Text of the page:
Silver and Gold City – Taxco, Guerrero State, Mexico

Many people come to Taxco, a Pueblo Magico about 90 miles (145 km) southwest of Mexico City, to buy sterling silver jewelry in this town which was made famous and fat from the silver deposits that once surrounded it. With the silver mostly gone, Taxco has done a remarkable job of morphing it’s mine-town roots into a reputation as a great place to buy creative jewelry in silver and gold standard tourist attractions.

An overview of the winding streets and Colonial architecture in the hillside town of Taxco, one of Mexico’s Pueblos Magicos.

Tourists looking for a few pieces for themselves or as gifts rub shoulders with major importers looking to buy pounds of jewelry at a time to sell in the US or Europe. There are dozens of stores and sellers happy to oblige any customer.

But we think there’s an even more compelling reason to visit Taxco. Cake. And cookies. And pies and buns and breads…

The treats of Taxco

Every afternoon around 5:00 a red VW Beetle (circa 1970-something) rolls into the Plaza Borda in central Taxco, Mexico with a 4’ wide basket heaped with a dozen varieties of freshly made pastries, breads, cookies and confections. The crew of female vendors can barely set the basket on its stand before they’re swarmed by locals eagerly pointing to their favorite goodies (all less than US$1).

Luckily, the red VW returns with more lovingly-packed baskets strapped to its specially-designed roof rack until every morsel is sold. This is why the pastry ladies of Taxco made our Best Food & Beverages of 2010 list.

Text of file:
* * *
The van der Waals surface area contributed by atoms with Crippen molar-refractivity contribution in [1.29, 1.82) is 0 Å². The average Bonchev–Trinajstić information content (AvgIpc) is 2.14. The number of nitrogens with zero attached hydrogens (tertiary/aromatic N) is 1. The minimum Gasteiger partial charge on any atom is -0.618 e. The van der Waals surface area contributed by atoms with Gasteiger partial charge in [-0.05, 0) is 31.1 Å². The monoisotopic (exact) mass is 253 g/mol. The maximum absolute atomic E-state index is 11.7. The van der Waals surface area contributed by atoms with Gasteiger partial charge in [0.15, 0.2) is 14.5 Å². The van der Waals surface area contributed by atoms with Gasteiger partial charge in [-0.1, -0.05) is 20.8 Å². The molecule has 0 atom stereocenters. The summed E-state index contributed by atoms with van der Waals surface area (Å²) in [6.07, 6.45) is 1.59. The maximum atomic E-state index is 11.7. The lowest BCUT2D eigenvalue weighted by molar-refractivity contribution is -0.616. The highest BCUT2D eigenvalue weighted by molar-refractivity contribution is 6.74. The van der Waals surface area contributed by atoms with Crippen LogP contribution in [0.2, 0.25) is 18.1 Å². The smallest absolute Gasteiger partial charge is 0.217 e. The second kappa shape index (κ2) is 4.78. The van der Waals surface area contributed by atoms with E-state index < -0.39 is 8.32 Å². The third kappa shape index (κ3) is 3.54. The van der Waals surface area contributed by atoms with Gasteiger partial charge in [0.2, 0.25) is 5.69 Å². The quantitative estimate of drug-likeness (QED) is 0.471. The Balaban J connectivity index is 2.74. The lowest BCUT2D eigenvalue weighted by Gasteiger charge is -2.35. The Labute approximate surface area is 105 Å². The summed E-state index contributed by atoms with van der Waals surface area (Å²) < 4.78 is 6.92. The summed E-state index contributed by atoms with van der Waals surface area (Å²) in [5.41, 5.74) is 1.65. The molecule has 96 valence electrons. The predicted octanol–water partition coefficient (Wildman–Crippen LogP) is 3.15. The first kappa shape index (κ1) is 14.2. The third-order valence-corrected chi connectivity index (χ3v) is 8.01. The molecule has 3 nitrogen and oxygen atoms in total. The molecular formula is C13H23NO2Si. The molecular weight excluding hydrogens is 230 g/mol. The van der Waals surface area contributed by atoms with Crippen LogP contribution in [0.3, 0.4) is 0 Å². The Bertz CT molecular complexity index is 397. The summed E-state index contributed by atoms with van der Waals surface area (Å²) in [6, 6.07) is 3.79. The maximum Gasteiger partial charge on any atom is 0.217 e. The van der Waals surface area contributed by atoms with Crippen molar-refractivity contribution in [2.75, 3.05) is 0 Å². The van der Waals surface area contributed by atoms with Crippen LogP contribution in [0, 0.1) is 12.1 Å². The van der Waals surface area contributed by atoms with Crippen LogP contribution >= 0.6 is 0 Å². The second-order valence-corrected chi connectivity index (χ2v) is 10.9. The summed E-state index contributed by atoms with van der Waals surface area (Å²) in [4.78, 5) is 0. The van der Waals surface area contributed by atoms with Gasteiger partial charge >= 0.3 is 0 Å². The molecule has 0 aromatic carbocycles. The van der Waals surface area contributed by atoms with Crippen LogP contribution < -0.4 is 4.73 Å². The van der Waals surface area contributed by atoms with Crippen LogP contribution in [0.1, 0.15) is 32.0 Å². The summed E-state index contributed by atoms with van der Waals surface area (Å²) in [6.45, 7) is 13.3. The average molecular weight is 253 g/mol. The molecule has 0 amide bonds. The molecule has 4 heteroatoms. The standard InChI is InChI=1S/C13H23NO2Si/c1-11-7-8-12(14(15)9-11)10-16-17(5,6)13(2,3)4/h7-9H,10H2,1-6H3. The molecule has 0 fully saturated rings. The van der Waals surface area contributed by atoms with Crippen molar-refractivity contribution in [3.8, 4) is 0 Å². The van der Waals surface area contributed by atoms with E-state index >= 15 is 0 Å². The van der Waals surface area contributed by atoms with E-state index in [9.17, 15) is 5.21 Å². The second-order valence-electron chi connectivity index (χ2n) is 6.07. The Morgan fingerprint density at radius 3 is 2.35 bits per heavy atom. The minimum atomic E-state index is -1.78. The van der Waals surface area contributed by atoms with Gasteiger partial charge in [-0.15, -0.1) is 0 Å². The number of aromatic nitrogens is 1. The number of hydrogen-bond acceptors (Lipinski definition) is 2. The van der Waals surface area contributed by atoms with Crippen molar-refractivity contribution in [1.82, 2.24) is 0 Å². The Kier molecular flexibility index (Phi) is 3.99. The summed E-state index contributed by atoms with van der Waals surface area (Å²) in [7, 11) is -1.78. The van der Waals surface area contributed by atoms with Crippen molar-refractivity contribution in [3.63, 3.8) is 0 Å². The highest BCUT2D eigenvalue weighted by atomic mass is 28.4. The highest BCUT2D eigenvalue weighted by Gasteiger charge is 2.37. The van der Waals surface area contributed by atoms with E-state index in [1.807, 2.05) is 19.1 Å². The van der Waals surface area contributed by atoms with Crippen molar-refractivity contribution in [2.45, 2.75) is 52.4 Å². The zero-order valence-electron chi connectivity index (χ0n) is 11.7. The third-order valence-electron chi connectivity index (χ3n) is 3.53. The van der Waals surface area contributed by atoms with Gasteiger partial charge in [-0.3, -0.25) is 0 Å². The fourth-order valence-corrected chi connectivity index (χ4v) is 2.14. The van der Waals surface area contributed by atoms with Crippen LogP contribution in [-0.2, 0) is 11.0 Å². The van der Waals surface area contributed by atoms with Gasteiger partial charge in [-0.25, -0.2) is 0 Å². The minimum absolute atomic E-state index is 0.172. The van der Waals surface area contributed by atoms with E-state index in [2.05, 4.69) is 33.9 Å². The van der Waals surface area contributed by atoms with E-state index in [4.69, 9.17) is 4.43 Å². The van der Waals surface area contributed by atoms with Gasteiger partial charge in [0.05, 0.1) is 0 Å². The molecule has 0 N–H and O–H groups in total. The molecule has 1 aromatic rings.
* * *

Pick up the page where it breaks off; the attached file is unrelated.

The Santa Prisca church anchors Taxco’s Plaza Borda which is named after Jose de la Borda who built the church with his own money back in 1758.

Work up an appetite for all those treats by taking in the architectural madness of the Santa Prisca church which anchors the Plaza  Borda which is named after the church’s creator Frenchman Jose de la Borda.

The riches of Taxco

After making fortunes in Mexico, Borda decided, as rich men in the 1700s did, to build a church.  The whole project was completed in just seven years but Borda spend nearly his entire fortune to do it, financing the project himself and retaining complete artistic control.

The result is an elaborately carved Churrigueresque-style exterior and a lavishly gold leafed interior. It was mind-blowingly fancy in 1758 and remains fantastical today.

The ornate pink stone Churrigueresque-style towers of the Santa Pisca church.

When the Santa Prisca church was built in 1758 it was one of the most ornate (inside and out) in the world. It’s still a standout of Churrigueresque architecture.

Cobble stone streets and Colonial architecture are just two of the (charming) reasons why Taxco was granted Pueblos Magico status by the Mexican government.

The taxis of Taxco